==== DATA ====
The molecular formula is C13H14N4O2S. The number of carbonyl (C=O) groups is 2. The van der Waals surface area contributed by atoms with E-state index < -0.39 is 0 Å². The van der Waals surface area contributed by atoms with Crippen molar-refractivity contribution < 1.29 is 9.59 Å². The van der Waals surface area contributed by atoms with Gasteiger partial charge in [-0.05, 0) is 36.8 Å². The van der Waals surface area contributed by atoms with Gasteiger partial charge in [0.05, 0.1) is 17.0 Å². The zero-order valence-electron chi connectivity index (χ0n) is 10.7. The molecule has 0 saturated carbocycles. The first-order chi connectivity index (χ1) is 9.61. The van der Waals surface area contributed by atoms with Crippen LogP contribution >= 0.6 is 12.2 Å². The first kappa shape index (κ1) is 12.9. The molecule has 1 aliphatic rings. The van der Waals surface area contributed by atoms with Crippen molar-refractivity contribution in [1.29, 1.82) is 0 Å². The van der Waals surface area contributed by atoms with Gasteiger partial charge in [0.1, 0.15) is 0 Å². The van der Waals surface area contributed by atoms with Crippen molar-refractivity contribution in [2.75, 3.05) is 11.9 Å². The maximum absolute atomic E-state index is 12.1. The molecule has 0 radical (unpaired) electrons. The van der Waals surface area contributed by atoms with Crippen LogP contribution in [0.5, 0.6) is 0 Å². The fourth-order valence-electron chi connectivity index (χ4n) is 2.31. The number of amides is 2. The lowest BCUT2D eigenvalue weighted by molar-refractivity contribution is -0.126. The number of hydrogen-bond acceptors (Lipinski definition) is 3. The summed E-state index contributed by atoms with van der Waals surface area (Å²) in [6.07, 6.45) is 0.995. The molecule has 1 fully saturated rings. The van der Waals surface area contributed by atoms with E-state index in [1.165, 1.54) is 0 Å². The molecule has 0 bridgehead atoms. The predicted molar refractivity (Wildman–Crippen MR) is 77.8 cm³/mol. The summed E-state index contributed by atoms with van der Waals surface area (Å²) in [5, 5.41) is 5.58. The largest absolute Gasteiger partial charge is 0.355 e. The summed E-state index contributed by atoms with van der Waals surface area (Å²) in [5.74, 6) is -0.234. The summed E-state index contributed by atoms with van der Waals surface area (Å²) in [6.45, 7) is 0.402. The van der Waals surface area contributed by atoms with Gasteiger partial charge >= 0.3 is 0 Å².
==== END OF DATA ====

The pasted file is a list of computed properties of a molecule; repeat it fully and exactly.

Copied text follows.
The molecular formula is C13H14N4O2S. The number of carbonyl (C=O) groups is 2. The van der Waals surface area contributed by atoms with E-state index < -0.39 is 0 Å². The van der Waals surface area contributed by atoms with Crippen molar-refractivity contribution < 1.29 is 9.59 Å². The van der Waals surface area contributed by atoms with Gasteiger partial charge in [-0.05, 0) is 36.8 Å². The van der Waals surface area contributed by atoms with Gasteiger partial charge in [0.05, 0.1) is 17.0 Å². The zero-order valence-electron chi connectivity index (χ0n) is 10.7. The molecule has 0 saturated carbocycles. The first-order chi connectivity index (χ1) is 9.61. The van der Waals surface area contributed by atoms with Crippen LogP contribution >= 0.6 is 12.2 Å². The first kappa shape index (κ1) is 12.9. The molecule has 1 aliphatic rings. The van der Waals surface area contributed by atoms with Crippen molar-refractivity contribution in [1.29, 1.82) is 0 Å². The van der Waals surface area contributed by atoms with Gasteiger partial charge in [0.1, 0.15) is 0 Å². The van der Waals surface area contributed by atoms with Crippen molar-refractivity contribution in [2.75, 3.05) is 11.9 Å². The maximum absolute atomic E-state index is 12.1. The molecule has 0 radical (unpaired) electrons. The van der Waals surface area contributed by atoms with Crippen LogP contribution in [0.5, 0.6) is 0 Å². The fourth-order valence-electron chi connectivity index (χ4n) is 2.31. The number of amides is 2. The lowest BCUT2D eigenvalue weighted by molar-refractivity contribution is -0.126. The number of hydrogen-bond acceptors (Lipinski definition) is 3. The summed E-state index contributed by atoms with van der Waals surface area (Å²) in [6.07, 6.45) is 0.995. The molecule has 1 fully saturated rings. The van der Waals surface area contributed by atoms with E-state index in [1.165, 1.54) is 0 Å². The molecule has 0 bridgehead atoms. The predicted molar refractivity (Wildman–Crippen MR) is 77.8 cm³/mol. The summed E-state index contributed by atoms with van der Waals surface area (Å²) in [5, 5.41) is 5.58. The largest absolute Gasteiger partial charge is 0.355 e. The summed E-state index contributed by atoms with van der Waals surface area (Å²) in [5.74, 6) is -0.234. The summed E-state index contributed by atoms with van der Waals surface area (Å²) in [6.45, 7) is 0.402. The van der Waals surface area contributed by atoms with Gasteiger partial charge >= 0.3 is 0 Å².